Filed under Marketing
by Semantically Challenged | May 26, 2012
How do I figure out who or what "my market" really is?
My, my...such a short question with such a potentially lengthy answer! Volumes, my dear, have been written on mankind's quest for clarity about market segmentation. One of those treatises is, in fact, included in our very own Small Business Guide.
That worthy tome says that, if the universe of all potential buyers is "the market," then it can be divided up into sections or "segments" based on any number of factors. For example, you might divide up your customers by age group and find that you sell most of your products to people aged 18 to 34. Or, you might divide them up by family size and find that you sell most of your products to married couples with young children.
Then again, you might divide them up by economic status and find that you sell most products to people with an annual income of about $50,000 to $100,000. Or you might divide them up by geographic location and find that you sell most of your products to people living within two specific zip codes.
Many small businesses stop there, thinking they have enough information to be able to identify and communicate with their most likely customers. However, some companies will attempt to push on further and find out even more information about their customers' lifestyles, values, life stage, etc.
Before you begin your self-taught seminar in market segmentation, let's define some terms. Here's a truncated glossary of marketing jargon to get you started:
Demographics refers to age, sex, income, education, race, martial status, size of household, geographic location, size of city, and profession.
Psychographics refers to personality and emotionally based behavior linked to purchase choices; for example, whether customers are risk-takers or risk-avoiders, impulsive buyers, etc.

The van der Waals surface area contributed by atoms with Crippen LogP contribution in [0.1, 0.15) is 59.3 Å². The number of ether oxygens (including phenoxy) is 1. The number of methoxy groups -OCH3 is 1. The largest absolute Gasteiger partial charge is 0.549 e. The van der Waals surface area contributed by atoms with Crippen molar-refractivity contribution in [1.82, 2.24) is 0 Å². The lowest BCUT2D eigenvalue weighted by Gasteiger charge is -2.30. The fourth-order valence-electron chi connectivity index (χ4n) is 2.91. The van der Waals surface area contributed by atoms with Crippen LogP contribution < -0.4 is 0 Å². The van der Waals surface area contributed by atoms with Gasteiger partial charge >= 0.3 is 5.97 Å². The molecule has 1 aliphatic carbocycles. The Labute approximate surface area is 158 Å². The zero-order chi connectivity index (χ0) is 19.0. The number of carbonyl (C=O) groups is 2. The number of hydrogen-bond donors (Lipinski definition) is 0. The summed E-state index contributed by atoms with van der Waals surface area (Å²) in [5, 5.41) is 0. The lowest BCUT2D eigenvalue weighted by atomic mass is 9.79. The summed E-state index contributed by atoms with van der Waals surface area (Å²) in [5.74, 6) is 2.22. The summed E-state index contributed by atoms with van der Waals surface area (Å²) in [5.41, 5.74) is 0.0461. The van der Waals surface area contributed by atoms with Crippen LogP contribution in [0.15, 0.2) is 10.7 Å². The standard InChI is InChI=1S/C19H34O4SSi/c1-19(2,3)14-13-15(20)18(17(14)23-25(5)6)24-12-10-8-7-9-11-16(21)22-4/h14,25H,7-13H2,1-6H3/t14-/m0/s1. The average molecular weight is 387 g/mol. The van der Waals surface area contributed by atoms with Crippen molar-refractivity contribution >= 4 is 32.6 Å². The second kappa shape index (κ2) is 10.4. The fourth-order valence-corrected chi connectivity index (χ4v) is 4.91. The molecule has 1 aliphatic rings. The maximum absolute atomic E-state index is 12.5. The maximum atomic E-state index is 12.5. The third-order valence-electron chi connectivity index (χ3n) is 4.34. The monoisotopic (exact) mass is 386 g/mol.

Lifestyle refers to the collective choice of hobbies, recreational pursuits, entertainment, vacations, and other non-work time pursuits
Belief and value systems include religious, political, nationalistic, and cultural beliefs and values.
Life stage refers to chronological benchmarking of people's lives at different ages (e.g., pre-teens, teenagers, empty-nesters, etc.)
How can you find out more about customers? Through market research, of course. Larger companies segment their markets by conducting extensive market research projects, consisting of several rounds of exploratory research. This research is complex and includes customer and product data-gathering, factor and cluster (niche) analysis, and a host of mind-boggling techniques you don't really want me to recite here, including all those psychographics, demographics, yadda, yadda, yadda.
What you want to know is what smaller businesses can do to segment their markets, right?
Well, a small business can do some research with secondary data sources by conducting interviews with key trade buyers, consumers, and end users of their product or service. This kind of qualitative research can be done at no cost at all.
A small business can also conduct their own factor and cluster analysis: by watching key competitors' marketing efforts and, if they look good, copying them; by talking to key buyers about new product introductions; by conducting a needs analysis with potential buyers about products yet to be developed.
Smaller companies have access to the same databases as large companies for estimating the sizes of market segment clusters and their importance. Some low-cost sources of external secondary data include the many trade association publications which you can find at your local library in Gale's "Encyclopedia of Associations."
And while you're in the library, ask the reference room librarian to point you toward the U.S. Census Bureau's gold mine of useful information, not to mention the host of other government publications, which are also available online.
Small firms can segment markets by geography, distribution, price, packaging, sizes, product life, and other tangible factors in addition to demographics and lifestyle and good old psychographic clustering. And they can engage in the sophisticated research techniques employed by big business, if they enjoy an unlimited budget.
But often the best way to learn about your market segment, in order to become better able to target that niche, is to simply talk to people: the people you serve, the people you'd like to serve, the people who serve you, and even the people you compete with.